Fenrir (Old Norse: "fen-dweller") or Fenrisúlfr (Old Norse: "Fenrir's wolf", often translated "Fenris-wolf"), also referred to as Hróðvitnir ("fame-wolf") and Vánagandr ("monster of the [River] Ván"), is a monstrous wolf in Norse mythology. Fenrir is attested in the Poetic Edda, compiled in the 13th century from earlier traditional sources, and the Prose Edda and Heimskringla, written in the 13th century by Snorri Sturluson. In both the Poetic Edda and Prose Edda, Fenrir is the father of the wolves Sköll and Hati Hróðvitnisson, is a son of Loki, and is foretold to kill the god Odin during the events of Ragnarök, but will in turn be killed by Odin's son Víðarr.
In the Prose Edda, additional information is given about Fenrir, including that, due to the gods' knowledge of prophecies foretelling great trouble from Fenrir and his rapid growth, the gods bound him, and as a result Fenrir bit off the right hand of the god Týr. Depictions of Fenrir have been identified on various objects, and scholarly theories have been proposed regarding Fenrir's relation to other canine beings in Norse mythology. Fenrir has been the subject of artistic depictions, and he appears in literature.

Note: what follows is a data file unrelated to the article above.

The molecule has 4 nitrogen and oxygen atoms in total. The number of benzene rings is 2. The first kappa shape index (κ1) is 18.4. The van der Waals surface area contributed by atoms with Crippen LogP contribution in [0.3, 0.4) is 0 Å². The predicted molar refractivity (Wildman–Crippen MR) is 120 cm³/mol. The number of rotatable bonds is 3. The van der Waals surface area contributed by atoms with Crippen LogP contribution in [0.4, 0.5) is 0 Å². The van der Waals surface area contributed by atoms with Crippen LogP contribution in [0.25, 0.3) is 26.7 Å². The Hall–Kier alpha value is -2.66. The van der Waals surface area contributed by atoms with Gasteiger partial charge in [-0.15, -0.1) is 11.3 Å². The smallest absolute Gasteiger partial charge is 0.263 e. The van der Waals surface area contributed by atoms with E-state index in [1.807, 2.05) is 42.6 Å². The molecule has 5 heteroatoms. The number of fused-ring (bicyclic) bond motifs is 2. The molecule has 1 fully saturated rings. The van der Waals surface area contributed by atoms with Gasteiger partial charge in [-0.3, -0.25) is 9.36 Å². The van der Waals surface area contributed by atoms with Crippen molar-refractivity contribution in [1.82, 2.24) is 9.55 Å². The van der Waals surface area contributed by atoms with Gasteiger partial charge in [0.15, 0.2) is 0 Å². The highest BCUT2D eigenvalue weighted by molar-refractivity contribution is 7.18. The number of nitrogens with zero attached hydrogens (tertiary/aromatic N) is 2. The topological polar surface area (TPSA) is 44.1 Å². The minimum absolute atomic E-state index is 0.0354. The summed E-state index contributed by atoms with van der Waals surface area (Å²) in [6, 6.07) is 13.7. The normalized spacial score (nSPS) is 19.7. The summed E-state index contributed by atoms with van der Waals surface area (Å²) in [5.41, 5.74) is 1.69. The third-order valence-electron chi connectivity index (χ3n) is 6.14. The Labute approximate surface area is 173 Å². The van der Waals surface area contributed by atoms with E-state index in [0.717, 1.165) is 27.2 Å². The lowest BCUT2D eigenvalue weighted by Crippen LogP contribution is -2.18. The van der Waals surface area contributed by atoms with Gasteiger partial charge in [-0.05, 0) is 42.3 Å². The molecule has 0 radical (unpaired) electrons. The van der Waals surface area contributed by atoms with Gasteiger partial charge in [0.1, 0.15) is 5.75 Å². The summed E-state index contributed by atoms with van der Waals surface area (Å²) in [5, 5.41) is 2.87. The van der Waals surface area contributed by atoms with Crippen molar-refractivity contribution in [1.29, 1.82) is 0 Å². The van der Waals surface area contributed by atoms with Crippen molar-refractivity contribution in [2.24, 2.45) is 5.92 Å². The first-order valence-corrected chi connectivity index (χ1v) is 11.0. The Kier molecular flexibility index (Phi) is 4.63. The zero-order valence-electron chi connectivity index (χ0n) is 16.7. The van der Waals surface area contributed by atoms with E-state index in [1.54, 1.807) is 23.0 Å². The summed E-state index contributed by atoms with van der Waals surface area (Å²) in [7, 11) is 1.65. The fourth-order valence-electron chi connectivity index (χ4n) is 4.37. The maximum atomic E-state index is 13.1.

He is forever growing and most chains cannot hold him. He was invited to Asgard and was chained there multiple times, but broke them off with a simple shake. In the end, the gods went to the dwarves for their help. They made a rope called Gleipnir, containing the roots of a mountain, the breath of a fish, the sound of a cat's footfall, the sinews of a bear, the beard of a woman and the spittle of a bird, all of which were impossible items to obtain.
This weak-looking rope was offered to Fenrir and, suspecting it to be a trick, he asked for a god to place his arm in the wolf's mouth. The God of Courage, Týr, volunteered. When Fenrir was bound, he couldn't shake off the chain and bit off Týr's hand in revenge. He will remain bound until Ragnarök, the doom of the gods, where Sköll will kill Sól, the sun goddess (who will be replaced by her daughter) and Hati will kill Mani (to be replaced by his child), and Fenrir himself will battle Odin and devour him. Odin's son Víðarr will avenge his father by ripping apart the wolf's jaws.
- Orchard (1997:42).
- Simek (2007:81).
- Simek (2007:160).
- Simek (2007:350).